Research has shown that there are a number of ways to naturally improve your mental health. This is great news for anyone who struggles with any level of anxiety or depression on a daily basis and doesn’t want to take medication to help treat it. As we go into the new year and you’re thinking about resolutions, perhaps taking control of your mental health is on that list of yours. If so, I hope you try out some of these tips!
1. Practice Mindfulness
This may seem odd to those of you who are unfamiliar with mindfulness, but research has shown time and time again what great benefits come from a regular mindfulness practice. In fact, in just 8 short weeks of engaging in a consistent mindfulness practice, you will actually be changing the way your brain operates! That could mean less anxiety, depression and insecurity and improved overall well-being!
Perhaps the ‘typical’ mindfulness practice is shown as a formal meditation; however, there are so many other ways to incorporate mindfulness into your daily life! Check out my previous post about the little ways to practice this skill: https://www.katiemariecounseling.com/blog/mindfulness-how-to-be-present-in-a-fast-paced-world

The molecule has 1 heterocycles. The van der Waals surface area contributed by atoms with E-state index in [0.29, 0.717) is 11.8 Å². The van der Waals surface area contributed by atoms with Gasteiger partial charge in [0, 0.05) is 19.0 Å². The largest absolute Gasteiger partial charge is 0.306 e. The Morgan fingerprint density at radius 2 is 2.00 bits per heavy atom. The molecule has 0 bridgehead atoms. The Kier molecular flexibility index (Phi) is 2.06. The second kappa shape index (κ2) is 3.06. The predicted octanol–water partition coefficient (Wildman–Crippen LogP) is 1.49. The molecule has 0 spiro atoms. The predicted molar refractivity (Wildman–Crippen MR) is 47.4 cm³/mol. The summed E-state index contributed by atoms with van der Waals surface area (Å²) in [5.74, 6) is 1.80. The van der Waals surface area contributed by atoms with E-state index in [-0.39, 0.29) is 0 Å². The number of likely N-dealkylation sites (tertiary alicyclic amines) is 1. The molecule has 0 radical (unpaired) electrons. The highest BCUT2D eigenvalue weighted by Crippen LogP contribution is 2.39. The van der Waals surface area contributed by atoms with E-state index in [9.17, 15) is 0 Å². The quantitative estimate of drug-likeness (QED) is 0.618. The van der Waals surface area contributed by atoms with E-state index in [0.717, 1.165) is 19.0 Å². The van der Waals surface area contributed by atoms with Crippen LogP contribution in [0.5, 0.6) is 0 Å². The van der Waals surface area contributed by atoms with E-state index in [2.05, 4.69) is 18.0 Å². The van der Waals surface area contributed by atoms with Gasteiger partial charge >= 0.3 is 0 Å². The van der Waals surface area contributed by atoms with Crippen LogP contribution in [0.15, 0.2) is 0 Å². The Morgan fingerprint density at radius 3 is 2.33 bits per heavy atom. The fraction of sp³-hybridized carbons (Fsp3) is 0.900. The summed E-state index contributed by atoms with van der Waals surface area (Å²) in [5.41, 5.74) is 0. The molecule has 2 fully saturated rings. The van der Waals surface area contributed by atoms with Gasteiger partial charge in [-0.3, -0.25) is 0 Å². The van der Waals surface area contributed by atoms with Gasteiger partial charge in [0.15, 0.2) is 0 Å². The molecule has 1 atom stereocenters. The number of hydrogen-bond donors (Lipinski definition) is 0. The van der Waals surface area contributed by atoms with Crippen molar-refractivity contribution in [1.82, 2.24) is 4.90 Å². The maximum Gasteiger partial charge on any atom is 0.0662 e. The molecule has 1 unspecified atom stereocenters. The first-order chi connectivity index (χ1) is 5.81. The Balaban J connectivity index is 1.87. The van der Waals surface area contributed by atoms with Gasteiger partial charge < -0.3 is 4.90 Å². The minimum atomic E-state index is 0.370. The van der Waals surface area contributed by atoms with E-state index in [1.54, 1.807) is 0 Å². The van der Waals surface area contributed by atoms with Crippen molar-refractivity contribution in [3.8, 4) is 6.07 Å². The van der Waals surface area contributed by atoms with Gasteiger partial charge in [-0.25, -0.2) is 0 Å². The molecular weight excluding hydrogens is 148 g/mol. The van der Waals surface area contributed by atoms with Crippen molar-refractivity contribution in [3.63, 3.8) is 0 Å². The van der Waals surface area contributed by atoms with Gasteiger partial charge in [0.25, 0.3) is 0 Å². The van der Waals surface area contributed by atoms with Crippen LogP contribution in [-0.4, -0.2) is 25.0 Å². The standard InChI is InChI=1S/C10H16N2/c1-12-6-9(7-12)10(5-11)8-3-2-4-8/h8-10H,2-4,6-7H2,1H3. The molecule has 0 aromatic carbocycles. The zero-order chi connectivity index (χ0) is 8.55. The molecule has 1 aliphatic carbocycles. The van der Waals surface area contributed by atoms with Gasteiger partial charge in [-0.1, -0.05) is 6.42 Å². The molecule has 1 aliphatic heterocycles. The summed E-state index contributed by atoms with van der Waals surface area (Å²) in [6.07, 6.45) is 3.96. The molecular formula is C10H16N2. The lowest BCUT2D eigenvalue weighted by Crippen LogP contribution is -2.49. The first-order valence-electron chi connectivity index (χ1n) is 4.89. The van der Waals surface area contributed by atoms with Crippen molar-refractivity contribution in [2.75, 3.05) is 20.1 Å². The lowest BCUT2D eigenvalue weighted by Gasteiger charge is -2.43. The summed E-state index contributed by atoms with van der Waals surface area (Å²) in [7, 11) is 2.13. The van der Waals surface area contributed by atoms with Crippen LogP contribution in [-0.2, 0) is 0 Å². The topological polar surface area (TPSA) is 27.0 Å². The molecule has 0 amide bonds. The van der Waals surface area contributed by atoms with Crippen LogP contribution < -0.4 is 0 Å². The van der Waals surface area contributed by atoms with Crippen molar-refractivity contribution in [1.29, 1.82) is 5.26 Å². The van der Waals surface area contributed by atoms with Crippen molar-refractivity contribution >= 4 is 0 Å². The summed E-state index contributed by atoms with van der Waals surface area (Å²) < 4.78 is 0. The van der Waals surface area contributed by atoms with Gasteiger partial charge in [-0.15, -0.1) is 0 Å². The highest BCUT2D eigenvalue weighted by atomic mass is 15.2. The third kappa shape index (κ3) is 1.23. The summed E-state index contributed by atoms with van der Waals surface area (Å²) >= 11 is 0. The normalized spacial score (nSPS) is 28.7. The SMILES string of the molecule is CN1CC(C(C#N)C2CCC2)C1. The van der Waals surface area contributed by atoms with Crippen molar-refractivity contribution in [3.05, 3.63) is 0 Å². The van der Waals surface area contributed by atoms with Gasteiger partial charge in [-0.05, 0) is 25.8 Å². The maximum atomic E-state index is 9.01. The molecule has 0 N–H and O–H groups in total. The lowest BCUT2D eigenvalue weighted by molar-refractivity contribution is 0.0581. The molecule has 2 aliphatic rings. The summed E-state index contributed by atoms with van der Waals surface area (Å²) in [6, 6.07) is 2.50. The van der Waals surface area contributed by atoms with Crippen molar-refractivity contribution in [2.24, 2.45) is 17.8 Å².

2. Engage in Regular Physical Activity
Exercise doesn’t just help out your heart and body, it gives your brain a boost too! Research shows that getting exercise on a regular basis is actually just as effective in the treatment of anxiety and depression as the usually-prescribed anti-depressant medication is. So next time you decide to go for a jog or lift some weights, know that you aren’t just helping out your muscles, you are giving your mental health some TLC too!
3. Make Sure You are Getting Enough Sleep
When was the last time you actually got the recommended 8 hours of sleep? Thats not just a number pulled out of thin air. Sleep studies have shown slower cognitive functioning and an impaired immune system from getting just 7 hours or less! Your body actually needs that 8 to 9 hours every night in order to function properly. Do your brain, and your body, a favor and get some quality Z’s tonight.
4. Fuel Your Body
A not-so-well-known fact about mental health is that the neurotransmitters that impact our moods are actually created in our gut. What does this mean, you ask? Basically, the foods we eat can directly impact the way we think and feel. I actually found this out first hand so I’ll share some of my own story here. I used to suffer from depression back in the day and truly never thought I would get out from underneath that dark cloud. One day, I decided to stop eating wheat due to some other health reasons and found that I actually had energy, mental clarity and the gloomy fog had begun to lift. Now this isn’t to say that wheat/gluten is the root of all evil - but for me and my body, cutting it out of my diet was a miracle helper. Every body is different. Paying attention to your body’s unique cues can go a long way to helping you make nutrition choices that will actually do your mental health a great deal of good.